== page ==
Welcome to the English village of Ivy Hill, where friendships thrive, romance blossoms, and mysteries await. . . .
The lifeblood of the village of Ivy Hill is its coaching inn, The Bell. When the innkeeper dies suddenly, his genteel wife, Jane Bell, becomes the reluctant landlady. Jane has no idea how to manage a business, but with the town's livelihood at stake and a large loan due, she must quickly find a way to save the inn.
Despite their strained relationship, Jane turns to her resentful mother-in-law, Thora, for help. Formerly mistress of The Bell, Thora is struggling to overcome her losses and find purpose for the future. As she works with Jane, two men from her past vie for her attention, but Thora has promised herself never to marry again. Will one of them convince her to embrace a second chance at love?
As pressure mounts from the bank, Jane employs new methods, and puzzles over the intentions of several men who seem to have a vested interest in the place, including a mysterious newcomer with secret plans of his own. With the help of friends old and new, can Jane restore life to the inn, and to her empty heart as well?
Review: It is so good to crack open a novel again. Life has taken a few exciting turns and reading isn't quite as easy to fit in as it used to be. It is nearly 1 am and I just finished reading this delightful novel by Julie Klassen. It feels like a guilty pleasure staying up to the wee hours to indulge in something as peacefully serene as reading a book. The only thing missing is a cup of tea, and I would recommend to anyone thinking of reading this novel that a cup of dark English tea would be just the ticket.
The Inkeeper of Ivy Hill is a well written book. What do I mean by that? Well, the grammar is neat and organized and the style is very easy to read but not too simplistic. The dialogue flows easily and well, and one can imagine a person actually using such language. The descriptions are enough to give you a good mental picture of the scenes but they are not long enough to bore. The characters are interesting, varied, and evolve through the story. There were no 'glitchy' phrases or sections that left me lurching over the words. This, to me, is what encompasses a well written novel.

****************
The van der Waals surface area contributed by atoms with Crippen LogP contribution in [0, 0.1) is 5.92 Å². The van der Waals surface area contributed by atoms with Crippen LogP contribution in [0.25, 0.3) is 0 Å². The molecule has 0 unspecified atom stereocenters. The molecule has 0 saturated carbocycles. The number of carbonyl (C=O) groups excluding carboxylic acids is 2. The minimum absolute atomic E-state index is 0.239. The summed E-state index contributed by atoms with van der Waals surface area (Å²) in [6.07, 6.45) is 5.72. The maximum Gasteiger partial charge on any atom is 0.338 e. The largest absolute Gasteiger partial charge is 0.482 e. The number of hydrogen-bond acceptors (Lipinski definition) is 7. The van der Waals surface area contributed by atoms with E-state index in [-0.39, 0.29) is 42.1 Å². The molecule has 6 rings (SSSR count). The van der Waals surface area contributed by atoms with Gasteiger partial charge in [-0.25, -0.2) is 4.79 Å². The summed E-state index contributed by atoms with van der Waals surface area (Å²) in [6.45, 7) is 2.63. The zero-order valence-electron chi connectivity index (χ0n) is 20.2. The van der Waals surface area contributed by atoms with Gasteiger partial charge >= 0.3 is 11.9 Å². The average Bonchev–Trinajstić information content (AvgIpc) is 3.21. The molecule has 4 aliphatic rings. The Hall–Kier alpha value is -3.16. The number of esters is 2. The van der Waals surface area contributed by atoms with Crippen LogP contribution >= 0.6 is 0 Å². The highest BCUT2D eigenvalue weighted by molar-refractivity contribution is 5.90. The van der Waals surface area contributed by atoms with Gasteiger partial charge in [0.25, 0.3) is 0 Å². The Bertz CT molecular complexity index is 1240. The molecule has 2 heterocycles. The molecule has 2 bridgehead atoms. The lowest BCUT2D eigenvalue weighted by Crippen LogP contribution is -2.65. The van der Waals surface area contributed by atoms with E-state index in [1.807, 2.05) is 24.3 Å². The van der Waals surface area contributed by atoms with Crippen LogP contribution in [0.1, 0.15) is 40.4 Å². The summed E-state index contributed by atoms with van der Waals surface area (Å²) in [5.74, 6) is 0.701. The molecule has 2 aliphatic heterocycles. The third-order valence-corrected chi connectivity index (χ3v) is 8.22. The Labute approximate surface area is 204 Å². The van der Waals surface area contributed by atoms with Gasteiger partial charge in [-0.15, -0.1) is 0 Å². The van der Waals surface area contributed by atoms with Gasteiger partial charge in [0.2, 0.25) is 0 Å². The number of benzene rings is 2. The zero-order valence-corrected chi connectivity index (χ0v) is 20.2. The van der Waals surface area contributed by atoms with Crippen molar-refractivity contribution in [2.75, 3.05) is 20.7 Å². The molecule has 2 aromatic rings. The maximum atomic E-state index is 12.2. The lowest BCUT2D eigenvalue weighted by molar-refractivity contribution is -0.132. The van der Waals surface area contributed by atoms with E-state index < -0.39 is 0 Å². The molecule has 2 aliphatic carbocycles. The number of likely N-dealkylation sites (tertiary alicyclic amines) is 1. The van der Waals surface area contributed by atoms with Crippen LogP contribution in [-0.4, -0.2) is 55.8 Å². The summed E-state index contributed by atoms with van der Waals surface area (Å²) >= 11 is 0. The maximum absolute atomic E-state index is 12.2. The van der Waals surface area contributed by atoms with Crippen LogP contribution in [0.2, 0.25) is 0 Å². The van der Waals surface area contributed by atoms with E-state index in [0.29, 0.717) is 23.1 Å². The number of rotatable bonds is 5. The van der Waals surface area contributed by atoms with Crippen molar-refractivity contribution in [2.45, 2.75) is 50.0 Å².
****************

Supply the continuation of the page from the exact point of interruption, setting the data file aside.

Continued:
I really enjoyed the slow, budding romances and tentative relationships of the four main ladies in this novel. Missy, Rachel, Thora, and of course, Jane. All the girls are so different, but they are alike in that life has not been kind to them. Missy's plain face has kept the shallow young men away, and it seems as she gets older that her chances of meeting a man who can see into her beautiful soul are fading away. Rachel, a lady of note, is reduced to nothing but her valise when her father dies and leaves their estate to a distant relative. Thora, married once for love and then left with nothing, is resolute in never wanting to be shackled to a man again. And lastly, sweet Jane. A gentle lady who ends up married to an innkeeper, and finds herself widowed not many years later, now has to struggle for her own survival against great odds.
This novel weaves a wonderful story of perseverance and tentative love as these four women team together to try and get by in a society that favours men in business and does not encourage entrepreneurship or independence in women. I found the plot to be simplistic, but the story did not suffer for it. The characters were vividly full of life; I eagerly anticipate the next novel in a desire to find out what happens to these industrious women.
Lastly, there are strong faith components in this book - not just in statement but in the actions of the women. Themes of forgiveness, self-control, and compassion run high.
Thank-you to Graf Martin Communications and Baker Publishing House for a complimentary copy of this book in exchange for my honest review.